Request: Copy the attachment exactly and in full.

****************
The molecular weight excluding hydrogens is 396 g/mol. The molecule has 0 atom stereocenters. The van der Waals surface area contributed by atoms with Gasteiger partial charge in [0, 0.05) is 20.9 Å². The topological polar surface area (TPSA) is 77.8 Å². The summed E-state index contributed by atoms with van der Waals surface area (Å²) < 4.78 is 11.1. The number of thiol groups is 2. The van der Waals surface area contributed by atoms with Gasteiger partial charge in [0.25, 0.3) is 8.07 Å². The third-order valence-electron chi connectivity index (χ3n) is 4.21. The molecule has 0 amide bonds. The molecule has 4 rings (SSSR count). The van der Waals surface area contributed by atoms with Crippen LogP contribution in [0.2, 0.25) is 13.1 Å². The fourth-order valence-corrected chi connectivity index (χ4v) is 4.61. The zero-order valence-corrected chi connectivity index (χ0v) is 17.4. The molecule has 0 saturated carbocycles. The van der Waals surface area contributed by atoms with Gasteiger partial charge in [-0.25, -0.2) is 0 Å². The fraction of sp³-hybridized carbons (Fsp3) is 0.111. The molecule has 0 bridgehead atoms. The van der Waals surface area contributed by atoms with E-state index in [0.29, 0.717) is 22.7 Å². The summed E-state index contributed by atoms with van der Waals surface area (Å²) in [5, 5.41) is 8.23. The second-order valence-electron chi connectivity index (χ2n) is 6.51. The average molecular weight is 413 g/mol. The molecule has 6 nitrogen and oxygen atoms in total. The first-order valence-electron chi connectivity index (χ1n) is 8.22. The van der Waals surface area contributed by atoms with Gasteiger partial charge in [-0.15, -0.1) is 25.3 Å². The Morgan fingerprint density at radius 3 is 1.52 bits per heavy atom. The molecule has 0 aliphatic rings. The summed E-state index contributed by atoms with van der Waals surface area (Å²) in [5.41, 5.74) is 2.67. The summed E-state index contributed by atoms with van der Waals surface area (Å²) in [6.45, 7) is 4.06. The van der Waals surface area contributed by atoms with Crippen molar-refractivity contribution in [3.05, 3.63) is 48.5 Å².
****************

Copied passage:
The molecular weight excluding hydrogens is 396 g/mol. The molecule has 0 atom stereocenters. The van der Waals surface area contributed by atoms with Gasteiger partial charge in [0, 0.05) is 20.9 Å². The topological polar surface area (TPSA) is 77.8 Å². The summed E-state index contributed by atoms with van der Waals surface area (Å²) < 4.78 is 11.1. The number of thiol groups is 2. The van der Waals surface area contributed by atoms with Gasteiger partial charge in [0.25, 0.3) is 8.07 Å². The third-order valence-electron chi connectivity index (χ3n) is 4.21. The molecule has 0 amide bonds. The molecule has 4 rings (SSSR count). The van der Waals surface area contributed by atoms with Crippen LogP contribution in [0.2, 0.25) is 13.1 Å². The fourth-order valence-corrected chi connectivity index (χ4v) is 4.61. The zero-order valence-corrected chi connectivity index (χ0v) is 17.4. The molecule has 0 saturated carbocycles. The van der Waals surface area contributed by atoms with Gasteiger partial charge in [-0.25, -0.2) is 0 Å². The fraction of sp³-hybridized carbons (Fsp3) is 0.111. The molecule has 0 bridgehead atoms. The van der Waals surface area contributed by atoms with E-state index in [0.29, 0.717) is 22.7 Å². The summed E-state index contributed by atoms with van der Waals surface area (Å²) in [5, 5.41) is 8.23. The second-order valence-electron chi connectivity index (χ2n) is 6.51. The average molecular weight is 413 g/mol. The molecule has 6 nitrogen and oxygen atoms in total. The first-order valence-electron chi connectivity index (χ1n) is 8.22. The van der Waals surface area contributed by atoms with Gasteiger partial charge in [-0.15, -0.1) is 25.3 Å². The Morgan fingerprint density at radius 3 is 1.52 bits per heavy atom. The molecule has 0 aliphatic rings. The summed E-state index contributed by atoms with van der Waals surface area (Å²) in [5.41, 5.74) is 2.67. The summed E-state index contributed by atoms with van der Waals surface area (Å²) in [6.45, 7) is 4.06. The van der Waals surface area contributed by atoms with Crippen molar-refractivity contribution in [3.05, 3.63) is 48.5 Å².